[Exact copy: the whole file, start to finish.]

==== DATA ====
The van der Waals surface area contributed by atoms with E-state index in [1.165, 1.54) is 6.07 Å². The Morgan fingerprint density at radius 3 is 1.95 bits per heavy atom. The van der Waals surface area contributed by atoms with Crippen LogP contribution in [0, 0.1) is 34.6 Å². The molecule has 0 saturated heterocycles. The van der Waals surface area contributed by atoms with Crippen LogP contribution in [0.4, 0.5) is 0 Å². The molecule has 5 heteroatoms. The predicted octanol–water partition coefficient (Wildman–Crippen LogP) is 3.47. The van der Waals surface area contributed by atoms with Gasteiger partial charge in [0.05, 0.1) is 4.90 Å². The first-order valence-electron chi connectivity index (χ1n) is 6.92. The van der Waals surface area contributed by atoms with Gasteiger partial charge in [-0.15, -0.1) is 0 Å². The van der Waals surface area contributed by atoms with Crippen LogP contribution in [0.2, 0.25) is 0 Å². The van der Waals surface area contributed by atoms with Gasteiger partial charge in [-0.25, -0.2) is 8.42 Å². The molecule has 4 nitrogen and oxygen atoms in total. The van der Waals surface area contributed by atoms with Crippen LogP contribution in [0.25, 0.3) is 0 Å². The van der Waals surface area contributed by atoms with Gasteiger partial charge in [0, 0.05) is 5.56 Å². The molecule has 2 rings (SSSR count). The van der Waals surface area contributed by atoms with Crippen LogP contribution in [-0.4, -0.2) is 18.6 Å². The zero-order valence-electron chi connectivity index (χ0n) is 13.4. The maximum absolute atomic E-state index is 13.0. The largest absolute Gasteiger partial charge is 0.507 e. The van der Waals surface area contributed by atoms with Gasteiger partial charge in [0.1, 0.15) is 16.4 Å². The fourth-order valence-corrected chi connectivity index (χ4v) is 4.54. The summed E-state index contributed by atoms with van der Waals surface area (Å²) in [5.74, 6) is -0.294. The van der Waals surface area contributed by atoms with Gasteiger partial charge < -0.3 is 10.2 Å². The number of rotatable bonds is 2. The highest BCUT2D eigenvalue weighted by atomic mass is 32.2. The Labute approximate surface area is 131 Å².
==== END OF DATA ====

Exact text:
The van der Waals surface area contributed by atoms with E-state index in [1.165, 1.54) is 6.07 Å². The Morgan fingerprint density at radius 3 is 1.95 bits per heavy atom. The van der Waals surface area contributed by atoms with Crippen LogP contribution in [0, 0.1) is 34.6 Å². The molecule has 0 saturated heterocycles. The van der Waals surface area contributed by atoms with Crippen LogP contribution in [0.4, 0.5) is 0 Å². The molecule has 5 heteroatoms. The predicted octanol–water partition coefficient (Wildman–Crippen LogP) is 3.47. The van der Waals surface area contributed by atoms with Gasteiger partial charge in [0.05, 0.1) is 4.90 Å². The first-order valence-electron chi connectivity index (χ1n) is 6.92. The van der Waals surface area contributed by atoms with Gasteiger partial charge in [-0.15, -0.1) is 0 Å². The van der Waals surface area contributed by atoms with Crippen LogP contribution in [0.2, 0.25) is 0 Å². The van der Waals surface area contributed by atoms with Gasteiger partial charge in [-0.25, -0.2) is 8.42 Å². The molecule has 4 nitrogen and oxygen atoms in total. The van der Waals surface area contributed by atoms with Crippen LogP contribution in [0.25, 0.3) is 0 Å². The van der Waals surface area contributed by atoms with Gasteiger partial charge in [0, 0.05) is 5.56 Å². The molecule has 2 rings (SSSR count). The van der Waals surface area contributed by atoms with Crippen LogP contribution in [-0.4, -0.2) is 18.6 Å². The zero-order valence-electron chi connectivity index (χ0n) is 13.4. The maximum absolute atomic E-state index is 13.0. The largest absolute Gasteiger partial charge is 0.507 e. The van der Waals surface area contributed by atoms with Gasteiger partial charge in [0.1, 0.15) is 16.4 Å². The fourth-order valence-corrected chi connectivity index (χ4v) is 4.54. The summed E-state index contributed by atoms with van der Waals surface area (Å²) in [5.74, 6) is -0.294. The van der Waals surface area contributed by atoms with Gasteiger partial charge < -0.3 is 10.2 Å². The number of rotatable bonds is 2. The highest BCUT2D eigenvalue weighted by atomic mass is 32.2. The Labute approximate surface area is 131 Å².